May 04, 2016
from 05:00 PM to 06:00 PM
|Where||McDonald Institute Seminar Room, Courtyard Building, Downing Street|
|Contact Name||Sara Harrop|
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Images give permanence to fleeting things. The Maya of ancient Mexico and Central America used that capacity to full effect, through displays and graphic cues that left lasting depictions of sound. Some images evoke ambient noise or musical thrums, the squawking of animals or orchestrations of astonishing refinement. Others show speech, going on to record, as humorous hearsay, the talk of gods and beasts. The lecture looks at these devices, conceits, and encodings, attentive to how sounds were shown visibly and meanings teased from them.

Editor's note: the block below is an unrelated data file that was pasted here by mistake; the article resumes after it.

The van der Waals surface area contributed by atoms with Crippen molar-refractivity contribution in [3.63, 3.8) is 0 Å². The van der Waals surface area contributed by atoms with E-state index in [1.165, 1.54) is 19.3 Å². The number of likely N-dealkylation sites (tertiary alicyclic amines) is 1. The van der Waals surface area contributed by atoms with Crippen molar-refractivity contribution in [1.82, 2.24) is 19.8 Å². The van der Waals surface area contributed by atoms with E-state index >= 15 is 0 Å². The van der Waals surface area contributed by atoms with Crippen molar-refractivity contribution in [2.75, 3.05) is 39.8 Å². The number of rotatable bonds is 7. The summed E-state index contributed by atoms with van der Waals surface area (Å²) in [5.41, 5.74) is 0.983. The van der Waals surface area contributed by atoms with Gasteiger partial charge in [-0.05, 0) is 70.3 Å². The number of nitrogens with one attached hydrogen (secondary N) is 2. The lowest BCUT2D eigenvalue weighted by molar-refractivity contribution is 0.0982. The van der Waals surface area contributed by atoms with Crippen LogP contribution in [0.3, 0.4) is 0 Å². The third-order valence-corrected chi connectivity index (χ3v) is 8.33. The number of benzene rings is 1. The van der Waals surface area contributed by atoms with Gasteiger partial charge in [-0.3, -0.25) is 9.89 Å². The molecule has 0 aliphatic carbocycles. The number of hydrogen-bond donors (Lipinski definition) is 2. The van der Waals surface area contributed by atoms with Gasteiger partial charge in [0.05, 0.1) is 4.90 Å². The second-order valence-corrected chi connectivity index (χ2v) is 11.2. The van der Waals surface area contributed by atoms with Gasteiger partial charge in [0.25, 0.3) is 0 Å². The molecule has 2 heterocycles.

Stephen Houston is the Dupee Family Professor of Social Science at Brown
University. His research interests are in Mesoamerica, especially Mayan
iconography and hieroglyphics. He has worked on the excavations of several
major Mayan cities, most recently the ancient city of Piedras Negras in
Guatemala, and previously at El Zotz, Guatemala.